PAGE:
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Is your veterinary practice cat friendly?

The Feline Advisory Bureau (FAB), a charity dedicated to the health and
wellbeing of cats, is to reward veterinary practices that have put a great deal of
effort into ‘thinking cat’ and to encourage more practices to develop good
‘catittude’ by running the FAB Cat Friendly Practice Competition. Cat owners can
nominate their practice for a Cat Friendly Award.

FAB is launching the Cat Friendly Practice Competition to 6000 vets at the British Small Animal Veterinary Association Congress at the International Convention Centre, Birmingham, on April 20. As part of the campaign to encourage more practices to ‘think cat’, FAB will be providing practices with a copy of its practical guide to Creating a Cat Friendly Practice, thanks to sponsorship from Hill’s Pet Nutrition, Direct Line Pet Insurance and Pfizer Animal Health.

Most cat owners find taking their pet to the vet very stressful and this isn’t just because they are worried about the health of their cat. It is about getting there, facing a room full of dogs and having to present the vet with an uncooperative cat. It is a stressful experience because the cat finds it so.

Most cats prefer to be at home on their own familiar territory. They are not used to car travel and they feel insecure in the strange environment of the practice with its unusual smells and collection of people and dogs. They will not enjoy being put in a carrier, then removed from its ‘safety’ in the surgery. Cats don’t like being restrained as they have to be for examination because their natural reaction is to run away. So a visit to even the most sympathetic of vets can be frightening. Then there is the return journey to consider, often with the prospect of having to give pills to the cat!

While providing cat-only waiting rooms or arranging cat clinics at certain times goes a good way to making the visit to the vet less stressful, it is not the only thing that can be done. Something as simple as a sympathetic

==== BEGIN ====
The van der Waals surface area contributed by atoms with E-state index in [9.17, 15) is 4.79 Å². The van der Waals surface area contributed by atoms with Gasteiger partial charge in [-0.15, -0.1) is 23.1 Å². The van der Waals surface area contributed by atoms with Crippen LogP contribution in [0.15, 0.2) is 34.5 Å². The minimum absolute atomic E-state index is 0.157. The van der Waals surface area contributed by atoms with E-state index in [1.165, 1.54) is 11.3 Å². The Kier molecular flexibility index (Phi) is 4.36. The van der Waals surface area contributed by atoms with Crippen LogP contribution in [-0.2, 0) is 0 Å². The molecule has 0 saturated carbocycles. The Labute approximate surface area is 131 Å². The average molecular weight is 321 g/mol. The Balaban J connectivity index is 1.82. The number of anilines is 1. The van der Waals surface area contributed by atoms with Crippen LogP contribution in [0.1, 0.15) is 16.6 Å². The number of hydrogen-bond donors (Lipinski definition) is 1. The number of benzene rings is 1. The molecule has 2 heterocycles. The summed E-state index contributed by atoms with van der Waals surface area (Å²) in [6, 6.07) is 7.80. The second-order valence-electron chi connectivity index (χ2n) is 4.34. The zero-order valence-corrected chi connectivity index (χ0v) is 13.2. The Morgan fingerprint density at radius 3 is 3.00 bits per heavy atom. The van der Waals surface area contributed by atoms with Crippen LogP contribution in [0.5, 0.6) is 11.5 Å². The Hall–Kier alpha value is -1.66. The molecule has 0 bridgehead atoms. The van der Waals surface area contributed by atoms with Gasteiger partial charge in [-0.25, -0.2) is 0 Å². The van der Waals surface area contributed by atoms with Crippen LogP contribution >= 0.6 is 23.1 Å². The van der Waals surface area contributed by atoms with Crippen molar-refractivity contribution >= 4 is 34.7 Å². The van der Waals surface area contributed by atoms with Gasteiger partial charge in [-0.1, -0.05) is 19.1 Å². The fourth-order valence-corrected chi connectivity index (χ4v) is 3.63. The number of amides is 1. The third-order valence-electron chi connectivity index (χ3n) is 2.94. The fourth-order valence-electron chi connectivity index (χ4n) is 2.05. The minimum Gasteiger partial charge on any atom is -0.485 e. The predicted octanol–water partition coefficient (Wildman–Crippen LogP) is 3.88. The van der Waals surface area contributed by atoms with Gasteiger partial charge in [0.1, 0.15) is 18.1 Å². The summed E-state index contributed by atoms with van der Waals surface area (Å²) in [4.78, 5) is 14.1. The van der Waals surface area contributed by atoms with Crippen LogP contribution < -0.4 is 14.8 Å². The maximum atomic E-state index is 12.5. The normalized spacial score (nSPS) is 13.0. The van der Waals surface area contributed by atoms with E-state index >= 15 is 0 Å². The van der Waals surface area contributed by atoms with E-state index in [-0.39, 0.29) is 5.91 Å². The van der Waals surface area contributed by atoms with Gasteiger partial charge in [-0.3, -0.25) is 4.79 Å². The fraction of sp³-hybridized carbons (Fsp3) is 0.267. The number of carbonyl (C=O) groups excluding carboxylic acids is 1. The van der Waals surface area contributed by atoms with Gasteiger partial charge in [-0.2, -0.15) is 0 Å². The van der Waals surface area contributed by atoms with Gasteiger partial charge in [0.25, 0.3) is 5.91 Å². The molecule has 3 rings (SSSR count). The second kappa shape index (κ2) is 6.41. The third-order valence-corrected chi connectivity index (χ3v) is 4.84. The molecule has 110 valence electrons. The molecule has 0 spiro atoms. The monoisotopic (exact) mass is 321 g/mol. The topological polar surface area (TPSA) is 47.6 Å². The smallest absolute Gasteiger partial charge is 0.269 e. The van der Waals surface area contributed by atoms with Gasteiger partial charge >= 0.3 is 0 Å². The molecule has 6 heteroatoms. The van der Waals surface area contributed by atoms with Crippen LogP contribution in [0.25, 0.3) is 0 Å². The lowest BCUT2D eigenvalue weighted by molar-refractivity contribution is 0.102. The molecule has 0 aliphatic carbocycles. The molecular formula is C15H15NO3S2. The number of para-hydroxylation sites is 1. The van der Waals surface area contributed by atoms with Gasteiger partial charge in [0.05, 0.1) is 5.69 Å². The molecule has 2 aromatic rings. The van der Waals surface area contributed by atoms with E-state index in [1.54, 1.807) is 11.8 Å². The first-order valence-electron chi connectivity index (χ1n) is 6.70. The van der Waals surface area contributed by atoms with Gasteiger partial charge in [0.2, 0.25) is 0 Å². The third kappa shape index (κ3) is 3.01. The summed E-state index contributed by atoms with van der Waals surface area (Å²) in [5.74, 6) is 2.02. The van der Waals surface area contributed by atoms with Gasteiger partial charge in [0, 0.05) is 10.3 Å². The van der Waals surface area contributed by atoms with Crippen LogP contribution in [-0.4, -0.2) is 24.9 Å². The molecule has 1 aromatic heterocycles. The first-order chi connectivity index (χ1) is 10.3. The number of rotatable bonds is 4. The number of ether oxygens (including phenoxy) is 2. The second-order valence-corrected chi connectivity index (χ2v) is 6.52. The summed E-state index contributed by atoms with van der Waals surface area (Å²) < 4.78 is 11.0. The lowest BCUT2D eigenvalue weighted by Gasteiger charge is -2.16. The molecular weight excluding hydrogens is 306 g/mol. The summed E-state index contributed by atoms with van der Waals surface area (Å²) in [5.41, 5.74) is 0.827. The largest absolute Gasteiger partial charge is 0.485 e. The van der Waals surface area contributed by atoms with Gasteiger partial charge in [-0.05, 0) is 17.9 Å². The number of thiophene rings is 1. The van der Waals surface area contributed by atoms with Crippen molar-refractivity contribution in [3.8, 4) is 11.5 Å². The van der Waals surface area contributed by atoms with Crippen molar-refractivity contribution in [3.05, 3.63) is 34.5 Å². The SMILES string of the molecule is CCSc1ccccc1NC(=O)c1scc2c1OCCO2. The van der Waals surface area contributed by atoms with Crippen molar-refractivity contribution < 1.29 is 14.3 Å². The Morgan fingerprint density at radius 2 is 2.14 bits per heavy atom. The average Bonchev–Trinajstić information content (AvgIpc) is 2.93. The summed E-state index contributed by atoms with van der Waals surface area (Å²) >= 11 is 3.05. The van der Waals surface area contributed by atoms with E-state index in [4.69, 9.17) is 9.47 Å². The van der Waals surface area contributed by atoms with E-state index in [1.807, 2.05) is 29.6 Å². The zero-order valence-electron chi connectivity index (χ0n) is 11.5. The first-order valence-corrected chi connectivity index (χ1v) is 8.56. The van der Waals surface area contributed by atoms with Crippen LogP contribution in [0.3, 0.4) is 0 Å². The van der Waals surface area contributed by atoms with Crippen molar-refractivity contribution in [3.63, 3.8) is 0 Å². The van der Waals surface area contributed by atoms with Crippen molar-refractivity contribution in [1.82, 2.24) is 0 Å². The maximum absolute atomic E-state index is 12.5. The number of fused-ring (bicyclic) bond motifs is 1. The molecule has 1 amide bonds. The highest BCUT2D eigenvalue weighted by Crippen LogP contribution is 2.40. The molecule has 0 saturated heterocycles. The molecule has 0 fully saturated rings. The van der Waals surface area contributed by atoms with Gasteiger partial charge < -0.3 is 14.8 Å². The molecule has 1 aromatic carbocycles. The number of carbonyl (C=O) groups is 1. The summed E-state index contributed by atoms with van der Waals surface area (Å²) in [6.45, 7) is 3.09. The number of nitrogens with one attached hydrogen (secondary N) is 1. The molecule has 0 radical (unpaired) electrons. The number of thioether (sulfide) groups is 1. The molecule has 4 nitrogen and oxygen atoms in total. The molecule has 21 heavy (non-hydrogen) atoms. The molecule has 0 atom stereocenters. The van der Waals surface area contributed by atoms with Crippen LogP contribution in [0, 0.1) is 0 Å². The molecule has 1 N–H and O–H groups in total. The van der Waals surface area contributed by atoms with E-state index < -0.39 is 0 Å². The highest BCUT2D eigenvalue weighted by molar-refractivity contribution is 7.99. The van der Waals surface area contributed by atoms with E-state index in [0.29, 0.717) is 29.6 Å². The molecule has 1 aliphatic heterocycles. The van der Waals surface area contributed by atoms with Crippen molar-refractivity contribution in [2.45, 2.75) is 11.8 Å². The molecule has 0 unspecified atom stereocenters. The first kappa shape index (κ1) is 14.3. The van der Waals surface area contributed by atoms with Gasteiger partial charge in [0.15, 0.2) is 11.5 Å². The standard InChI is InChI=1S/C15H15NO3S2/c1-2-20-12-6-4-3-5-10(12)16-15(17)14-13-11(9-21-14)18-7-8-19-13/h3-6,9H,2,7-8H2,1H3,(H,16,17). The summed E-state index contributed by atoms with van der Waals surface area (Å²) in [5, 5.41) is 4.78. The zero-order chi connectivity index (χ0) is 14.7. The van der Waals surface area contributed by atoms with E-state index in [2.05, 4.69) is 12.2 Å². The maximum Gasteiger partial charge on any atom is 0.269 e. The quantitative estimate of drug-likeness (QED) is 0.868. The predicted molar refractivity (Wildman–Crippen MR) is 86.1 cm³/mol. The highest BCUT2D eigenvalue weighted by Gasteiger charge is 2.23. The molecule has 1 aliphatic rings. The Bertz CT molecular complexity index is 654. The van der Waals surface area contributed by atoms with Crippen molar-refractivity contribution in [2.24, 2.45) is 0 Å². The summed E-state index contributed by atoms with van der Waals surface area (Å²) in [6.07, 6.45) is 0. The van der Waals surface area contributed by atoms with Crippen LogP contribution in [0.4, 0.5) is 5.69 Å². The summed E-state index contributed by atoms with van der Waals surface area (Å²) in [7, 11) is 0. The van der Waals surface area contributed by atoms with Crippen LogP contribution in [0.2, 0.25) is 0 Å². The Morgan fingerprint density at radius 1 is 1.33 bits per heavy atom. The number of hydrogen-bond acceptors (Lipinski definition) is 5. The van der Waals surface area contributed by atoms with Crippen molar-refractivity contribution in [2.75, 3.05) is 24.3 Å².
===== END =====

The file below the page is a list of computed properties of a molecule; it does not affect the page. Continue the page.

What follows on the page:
attitude from the practice staff – taking time to allow cats to settle during examinations and handling them confidently and gently, for example - makes a world of difference. A good practice will be able to provide tips on the best way to bring a cat into the practice. It may ensure that the practice is well ventilated (reducing the smells that would put the cat on edge) and may provide special clinics catering for the health of young, old or overweight cats.

A practice that makes the extra effort for its feline patients at the front of house is also likely to be making extra efforts behind the scenes to keep cats under their care as comfortable and happy as possible. This could mean everything from providing a quiet feline-only recovery area following surgery to placing feline igloo-type beds in recovery cages to give the cat somewhere to hide and feel secure as well as providing warmth. Vets can also help clients by trying to find (if it is possible) the easiest way to give medication, for example giving advice on whether tablets can be crushed or, if they are bitter, putting them in a gelatine capsule.

“Part of the remit of the RCVS is ‘to promote and sustain public confidence in veterinary medicine’ - and it is great when other organisations help us to do our job!” says Mrs Lynne Hill MRCVS President of the Royal College of Veterinary Surgeons. “I think that FAB’s Cat Friendly Practice programme is an excellent initiative which will help veterinary surgeons to better understand the needs of cats and their owners and offer clients of practices recognised by the scheme greater confidence in the practice’s ability to meet those needs.

“There are excellent veterinary practices out there - both small animal and otherwise - and it is good to see some of those gaining recognition from an organisation as well respected by the public and vets alike as the FAB.”

If your practice is trying its best to be cat friendly, please encourage them by nominating them for a FAB Cat Friendly Practice Award. This can be made by collecting a nomination form from your practice or through the website www.catfriendlypractice.co.uk

Deadline for nominations is June 23. FAB will then contact the practice and ask them to submit a report showing what they do to make it a more cat friendly place. A practice gaining a top award in November will have been inspected by FAB.

For more information on the work of the charity and the FAB Cat Friendly Practice Campaign go to www.fabcats.org or call 0870 742 2278.